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The Sky This Week, 2013 September 3 - 10

Double your (skywatching) pleasure...
NGC869-884_130815_01small.jpg

 NGC 869 & NGC 884, the "Double Cluster" in Perseus
Imaged 2013 August 15 at Fishers Island, NY
3.1-inch (80mm) f/6 Antares Sentinel refractor, Canon EOS Rebel T2i DSLR


The Moon returns to the evening sky this week, waxing through her crescent phases as she skirts the southwestern horizon. New Moon occurs on the 5th at 7:36 am Eastern daylight Time. Look for a beautiful pairing of the Moon and bright Venus on the evening of the 8th. The two objects will be just under two degrees apart in the deepening twilight, which should provide a nice photo opportunity for budding astrophotographers. The following evening you’ll find a somewhat fatter Moon about five degrees east of Saturn.

The early evening hosts Venus and Saturn during the twilight hours. Once the sky is fully dark, we don’t see any other naked-eye planets until well after midnight. Venus is quickly closing the gap with Saturn as both planets attempt to keep pace with the advancing Sun, but only Venus has the stamina to stay ahead. Neither planet offers much for the telescopic observer right now as both planets are close to the horizon, which means that we have to observe them through dense turbulent layers of air that muddy the fine-structure details of these distant worlds. However, it’s still worthwhile looking at them through binoculars, particularly when the Moon comes to pay her calls.

The absence of the Moon and bright planets in the evening certainly doesn’t limit what you can see with a small telescope. The Summer Milky Way abounds with sights to keep you entertained all evening long. If you’re stuck under the bright lights of the city or close-in suburbs there are plenty of colorful double stars to vie for your attention. One of the easiest to observe is Albireo, which lies smack in the middle of the Summer Triangle, which in turn straddles the meridian at around 9:30 pm. Viewed with the naked eye, Albireo is an otherwise nondescript star that marks the head of Cygnus, the Swan (the bright star Deneb, one of the "apexes" of the Summer Triangle, marks the Swan’s tail.) Turn any small telescope toward Albireo, though and you’ll see two superbly tinted stars. I like to call this pair the "Navy Double" since it mimics the blue and gold colors of our Service. This pair is best seen in small-aperture telescopes; large instruments tend to wash out the delicate tints of the component stars. Albireo is a physical binary star whose components orbit each other with a period of about 214 years. If you’d like a bit more of a challenge, move your telescope toward the brightest star in the Triangle, Vega. Just to the east of the star you’ll see a pair of stars in your finderscope. If you look at this pair, known as Epsilon Lyrae, with a telescope of three or more inches of aperture you’ll see that each of the components is itself a close double star, giving this quadruple system its popular name of "The Double-Double". If you enjoy darker skies, prowl the Milky Way at low power for many of the star clusters and nebulae that are embedded within its bounds. One of my favorite objects to examine with any type of optical aid may be found high in the northeast by 11:00 pm. Located just to the southeast of the W-shaped constellation of Cassiopeia in the heart of the Milky Way, the "Double Cluster" is visible as an elongated hazy patch with the naked eye under dark skies. Binoculars will resolve the brighter stars of the cluster, but once again the view through the small telescope is the best. Each cluster is made up of a few thousand stars, with the brightest members numbering among the most intrinsically brightest stars in the sky. Most of these stars are bluish in tint, but careful observation will reveal a number of red supergiant stars scattered between them.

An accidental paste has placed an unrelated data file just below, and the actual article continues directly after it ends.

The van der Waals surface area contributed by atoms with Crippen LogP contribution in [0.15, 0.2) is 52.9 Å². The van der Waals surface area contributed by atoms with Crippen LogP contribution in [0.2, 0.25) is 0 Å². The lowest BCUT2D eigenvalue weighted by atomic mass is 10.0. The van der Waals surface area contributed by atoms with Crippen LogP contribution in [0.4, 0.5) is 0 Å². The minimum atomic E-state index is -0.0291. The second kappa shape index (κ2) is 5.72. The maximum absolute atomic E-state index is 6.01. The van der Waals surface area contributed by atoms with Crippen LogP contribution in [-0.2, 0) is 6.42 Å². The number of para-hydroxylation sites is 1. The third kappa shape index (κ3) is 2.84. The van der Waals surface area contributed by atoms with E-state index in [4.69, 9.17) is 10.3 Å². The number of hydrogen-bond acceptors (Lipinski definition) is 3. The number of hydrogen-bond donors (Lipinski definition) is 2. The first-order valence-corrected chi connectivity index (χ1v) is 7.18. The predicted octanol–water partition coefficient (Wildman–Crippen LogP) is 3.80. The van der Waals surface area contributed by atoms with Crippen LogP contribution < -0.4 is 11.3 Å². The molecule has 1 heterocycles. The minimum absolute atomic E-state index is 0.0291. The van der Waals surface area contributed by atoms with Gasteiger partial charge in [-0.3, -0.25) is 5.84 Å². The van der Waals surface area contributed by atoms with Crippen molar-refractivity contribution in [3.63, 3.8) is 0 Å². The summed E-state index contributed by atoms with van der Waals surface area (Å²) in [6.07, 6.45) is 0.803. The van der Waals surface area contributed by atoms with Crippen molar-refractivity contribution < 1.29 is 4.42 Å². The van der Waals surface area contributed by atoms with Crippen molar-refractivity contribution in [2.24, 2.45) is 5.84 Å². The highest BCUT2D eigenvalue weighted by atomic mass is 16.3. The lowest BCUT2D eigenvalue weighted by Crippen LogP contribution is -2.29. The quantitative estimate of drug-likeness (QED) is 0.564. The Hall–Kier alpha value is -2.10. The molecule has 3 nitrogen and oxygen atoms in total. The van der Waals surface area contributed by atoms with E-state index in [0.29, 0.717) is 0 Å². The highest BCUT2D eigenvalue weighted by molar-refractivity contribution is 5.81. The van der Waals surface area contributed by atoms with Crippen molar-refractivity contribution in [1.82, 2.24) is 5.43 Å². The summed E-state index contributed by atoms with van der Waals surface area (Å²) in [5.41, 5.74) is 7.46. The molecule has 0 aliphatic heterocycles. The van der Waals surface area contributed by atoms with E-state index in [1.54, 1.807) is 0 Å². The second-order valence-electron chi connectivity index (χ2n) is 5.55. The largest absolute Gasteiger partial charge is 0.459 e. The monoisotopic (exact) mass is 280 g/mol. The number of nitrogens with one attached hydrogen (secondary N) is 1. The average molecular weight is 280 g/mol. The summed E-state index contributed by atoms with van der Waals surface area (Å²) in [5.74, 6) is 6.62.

Jupiter now rises just before 2:00 am, so he’s still best observed right before sunrise. While I haven’t yet had a chance to view him this year I’ve heard from a number of my observing friends that Old Jove is putting on a good show so far. His equatorial cloud belts are continuing to teem with activity as they did last year, and the famous Great Red Spot seems to be gaining prominence in both form and color. This all bodes well for a great viewing season once Jupiter reaches the evening sky.

You’ll also find ruddy Mars in the east if you’re up looking at Jupiter before dawn. The red planet forms one apex of a diamond along with Jupiter, the star Procyon, and the Twin Stars of Gemini, Castor and Pollux. Mars isn’t much to look at through the telescope right now, with his disc showing little more than a small pinkish dot. However, this is a great week to watch him through binoculars. On the mornings of the 8th and 9th he’ll be passing directly in front of the so-called "Beehive" star cluster in the constellation of Cancer, the Crab.